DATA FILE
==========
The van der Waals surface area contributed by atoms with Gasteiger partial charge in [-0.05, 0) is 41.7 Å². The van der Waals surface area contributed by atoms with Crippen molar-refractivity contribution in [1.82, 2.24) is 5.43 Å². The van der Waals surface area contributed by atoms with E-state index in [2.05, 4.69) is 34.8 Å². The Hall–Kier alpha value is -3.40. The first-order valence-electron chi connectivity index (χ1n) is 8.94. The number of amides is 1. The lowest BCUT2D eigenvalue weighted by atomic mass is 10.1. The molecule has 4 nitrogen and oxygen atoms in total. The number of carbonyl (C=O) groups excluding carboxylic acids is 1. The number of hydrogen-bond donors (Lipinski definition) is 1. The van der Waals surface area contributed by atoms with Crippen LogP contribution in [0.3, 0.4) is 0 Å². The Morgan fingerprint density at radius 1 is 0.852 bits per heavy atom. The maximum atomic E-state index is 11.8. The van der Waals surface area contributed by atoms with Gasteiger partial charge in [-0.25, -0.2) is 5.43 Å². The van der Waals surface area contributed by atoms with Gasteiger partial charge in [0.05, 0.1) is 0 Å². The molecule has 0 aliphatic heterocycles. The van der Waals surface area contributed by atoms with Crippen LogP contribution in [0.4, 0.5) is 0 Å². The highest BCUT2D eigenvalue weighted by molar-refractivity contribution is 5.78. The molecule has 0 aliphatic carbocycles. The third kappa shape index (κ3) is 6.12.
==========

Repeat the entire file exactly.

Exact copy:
The van der Waals surface area contributed by atoms with Gasteiger partial charge in [-0.05, 0) is 41.7 Å². The van der Waals surface area contributed by atoms with Crippen molar-refractivity contribution in [1.82, 2.24) is 5.43 Å². The van der Waals surface area contributed by atoms with E-state index in [2.05, 4.69) is 34.8 Å². The Hall–Kier alpha value is -3.40. The first-order valence-electron chi connectivity index (χ1n) is 8.94. The number of amides is 1. The lowest BCUT2D eigenvalue weighted by atomic mass is 10.1. The molecule has 4 nitrogen and oxygen atoms in total. The number of carbonyl (C=O) groups excluding carboxylic acids is 1. The number of hydrogen-bond donors (Lipinski definition) is 1. The van der Waals surface area contributed by atoms with Crippen LogP contribution in [0.3, 0.4) is 0 Å². The Morgan fingerprint density at radius 1 is 0.852 bits per heavy atom. The maximum atomic E-state index is 11.8. The van der Waals surface area contributed by atoms with Gasteiger partial charge in [-0.25, -0.2) is 5.43 Å². The van der Waals surface area contributed by atoms with Gasteiger partial charge in [0.05, 0.1) is 0 Å². The molecule has 0 aliphatic heterocycles. The van der Waals surface area contributed by atoms with Crippen LogP contribution in [0.4, 0.5) is 0 Å². The highest BCUT2D eigenvalue weighted by molar-refractivity contribution is 5.78. The molecule has 0 aliphatic carbocycles. The third kappa shape index (κ3) is 6.12.